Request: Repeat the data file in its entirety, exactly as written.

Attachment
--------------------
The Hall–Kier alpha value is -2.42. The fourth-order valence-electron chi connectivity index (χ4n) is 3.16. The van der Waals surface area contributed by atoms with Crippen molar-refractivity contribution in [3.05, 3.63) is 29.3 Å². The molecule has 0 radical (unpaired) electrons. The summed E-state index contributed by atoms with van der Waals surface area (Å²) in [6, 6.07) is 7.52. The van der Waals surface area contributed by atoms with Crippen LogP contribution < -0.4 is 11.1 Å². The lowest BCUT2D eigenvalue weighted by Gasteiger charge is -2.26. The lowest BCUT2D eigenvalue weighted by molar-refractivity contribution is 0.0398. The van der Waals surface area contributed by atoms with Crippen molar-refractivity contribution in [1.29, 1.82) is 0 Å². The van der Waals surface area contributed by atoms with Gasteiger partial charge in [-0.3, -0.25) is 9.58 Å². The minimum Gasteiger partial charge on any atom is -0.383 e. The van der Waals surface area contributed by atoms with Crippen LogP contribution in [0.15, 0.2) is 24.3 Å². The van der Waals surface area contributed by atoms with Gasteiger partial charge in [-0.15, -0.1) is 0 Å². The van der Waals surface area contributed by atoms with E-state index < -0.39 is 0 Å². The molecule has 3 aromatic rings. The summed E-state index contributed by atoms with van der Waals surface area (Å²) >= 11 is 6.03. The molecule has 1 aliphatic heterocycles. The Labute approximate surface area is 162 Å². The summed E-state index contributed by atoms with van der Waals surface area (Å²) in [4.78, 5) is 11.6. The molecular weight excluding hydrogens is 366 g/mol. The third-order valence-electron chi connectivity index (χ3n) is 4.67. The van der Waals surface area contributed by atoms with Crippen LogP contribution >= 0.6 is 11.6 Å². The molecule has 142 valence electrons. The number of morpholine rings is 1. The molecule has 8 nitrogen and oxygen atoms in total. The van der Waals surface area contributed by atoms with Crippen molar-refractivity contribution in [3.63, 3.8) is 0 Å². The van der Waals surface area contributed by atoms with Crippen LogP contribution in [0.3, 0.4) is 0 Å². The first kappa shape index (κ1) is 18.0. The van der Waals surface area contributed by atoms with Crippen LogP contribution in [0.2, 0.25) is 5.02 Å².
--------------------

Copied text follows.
The Hall–Kier alpha value is -2.42. The fourth-order valence-electron chi connectivity index (χ4n) is 3.16. The van der Waals surface area contributed by atoms with Crippen molar-refractivity contribution in [3.05, 3.63) is 29.3 Å². The molecule has 0 radical (unpaired) electrons. The summed E-state index contributed by atoms with van der Waals surface area (Å²) in [6, 6.07) is 7.52. The van der Waals surface area contributed by atoms with Crippen LogP contribution < -0.4 is 11.1 Å². The lowest BCUT2D eigenvalue weighted by Gasteiger charge is -2.26. The lowest BCUT2D eigenvalue weighted by molar-refractivity contribution is 0.0398. The van der Waals surface area contributed by atoms with Crippen molar-refractivity contribution in [1.29, 1.82) is 0 Å². The van der Waals surface area contributed by atoms with Gasteiger partial charge in [-0.3, -0.25) is 9.58 Å². The minimum Gasteiger partial charge on any atom is -0.383 e. The van der Waals surface area contributed by atoms with Crippen LogP contribution in [0.15, 0.2) is 24.3 Å². The van der Waals surface area contributed by atoms with Gasteiger partial charge in [-0.15, -0.1) is 0 Å². The van der Waals surface area contributed by atoms with E-state index < -0.39 is 0 Å². The molecule has 3 aromatic rings. The summed E-state index contributed by atoms with van der Waals surface area (Å²) >= 11 is 6.03. The molecule has 1 aliphatic heterocycles. The Labute approximate surface area is 162 Å². The summed E-state index contributed by atoms with van der Waals surface area (Å²) in [4.78, 5) is 11.6. The molecular weight excluding hydrogens is 366 g/mol. The third-order valence-electron chi connectivity index (χ3n) is 4.67. The van der Waals surface area contributed by atoms with Crippen LogP contribution >= 0.6 is 11.6 Å². The molecule has 142 valence electrons. The number of morpholine rings is 1. The molecule has 8 nitrogen and oxygen atoms in total. The van der Waals surface area contributed by atoms with Crippen molar-refractivity contribution in [3.63, 3.8) is 0 Å². The van der Waals surface area contributed by atoms with Crippen LogP contribution in [0.3, 0.4) is 0 Å². The first kappa shape index (κ1) is 18.0. The van der Waals surface area contributed by atoms with Crippen LogP contribution in [0.2, 0.25) is 5.02 Å².